Has it ever occurred to you that Muslims might be as afraid of you as you are of them?
An Arab Muslim woman studying in the United States confided in me that her family was worried about her living in America. “They tried to stop me,” Najma said. “My aunt visited me and warned me, ‘Don’t you know America is full of violence? They will kill you on the street!’”
Together, we laughed at her aunt’s fears, knowing how far it was from the truth of the sleepy town in which Najma lived. Her aunt had based her impression of America and Americans on violent films she had seen. But Najma’s reservations evaporated once she began meeting average Americans—store clerks, teachers, her host family. They were nothing like the Americans she had seen on TV.
When people ask me, “What do Muslims think of Christians?” a simple answer eludes me. First, which Muslims? To lump all Muslims—the Western convert, the uneducated Bosnian woman, and the Syrian engineer—into one pile and ask what “they think” is presumptuous at best. And second, which Christians? Although you might define Christian as “evangelical” or “practicing Christians,” Muslims don’t define it that way. Most will categorize an entire nation as Christian, so we have to recognize and work with the Muslim’s definition.
“What do Muslims think of Christians?” is a loaded question, with no way around approximations and generalizations. But in a phrase, they are respectful, yet wary.
- Muslims consider Christians “People of the Book” and respect their faith in one God. While still seeing themselves as superior for practicing the best religion, Muslims respect those who worship one God, pray, and treat others kindly. A Muslim recently told me, “Your prophet (Jesus) was the Prophet of Love, that is why Christians are so loving.”
- Muslims are in a love/hate relationship with the West. They love healthcare, technology and some ideas from the West but regret its deteriorating effect on their cultures. Some blame television programs and government policies from the “Christian West” as the reason for problems and sin in their own countries.
- Muslims tend to be wary of Christians. Stories circulate about argumentative, in-your-face polemicists that defame Islam, and most Muslims want to steer clear of a fight. They may be concerned that by befriending a non-Muslim they will be criticized by other Muslims, or even worse, influenced to sin.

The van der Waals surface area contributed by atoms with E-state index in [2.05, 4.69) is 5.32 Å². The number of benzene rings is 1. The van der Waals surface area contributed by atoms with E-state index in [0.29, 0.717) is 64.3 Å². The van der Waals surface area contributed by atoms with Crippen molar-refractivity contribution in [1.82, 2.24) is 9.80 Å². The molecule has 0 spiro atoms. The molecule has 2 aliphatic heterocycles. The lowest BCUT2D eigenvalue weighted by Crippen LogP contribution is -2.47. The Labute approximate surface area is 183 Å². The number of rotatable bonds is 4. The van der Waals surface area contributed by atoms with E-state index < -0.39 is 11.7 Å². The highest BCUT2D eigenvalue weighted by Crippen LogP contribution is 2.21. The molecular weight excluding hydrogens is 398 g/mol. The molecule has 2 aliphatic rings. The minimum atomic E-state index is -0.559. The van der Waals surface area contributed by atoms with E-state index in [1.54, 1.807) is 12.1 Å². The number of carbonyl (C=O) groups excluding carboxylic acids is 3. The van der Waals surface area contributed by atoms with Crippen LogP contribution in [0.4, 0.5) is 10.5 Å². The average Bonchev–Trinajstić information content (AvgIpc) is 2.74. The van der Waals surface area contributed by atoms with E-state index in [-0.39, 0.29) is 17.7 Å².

These misconceptions run deep, but something stronger can disarm a Muslim’s watertight wariness: initiative on our part. Just as average Americans helped alleviate Najma’s fears, the same holds true when authentic Jesus-followers take the first step with wary Muslims. One perspective shift, coming right up!
Meeting a follower of Jesus should be like a refreshing breeze blowing or an attractive scent alluring. It piques the interest and leaves the other wanting more. As a believer I am instructed to “let [my] conversation be gracious and attractive” in interactions with outsiders see (Col. 4:6, NLT). Gracious. Attractive. That will blow the mind of Muslims … or anyone, for that matter.
Muslims may be hesitant to initiate a relationship, which leaves the ball in our court. I’d hate to have Hollywood do all the talking, wouldn’t you?
YOUR TURN: How much of your opinion of Muslims is based on films and other media? Have you met a Muslim who blew apart your preconceptions?
This post appeared originally on The Voice of the Martyrs’ Persecution Blog. The Persecution Blog is updated daily with original content from The Voice of the Martyrs.
"Anna" blogs about friendship, culture, and Kingdom-living from her home in the Middle East. She loves Jesus and wants to see Him cherished by her neighbors and people everywhere. Anna will be posting on the Persecution Blog each month. Anna is a pseudonym, and all names in her posts are changed for security reasons.
Draw closer to God. Experience the presence of the Holy Spirit every month as you read Charisma magazine. Sign up now to get Charisma for as low as $1 per issue.
Has God called you to be a leader? Ministry Today magazine is the source that Christian leaders who want to serve with passion and purpose turn to. Subscribe now and receive a free leadership book.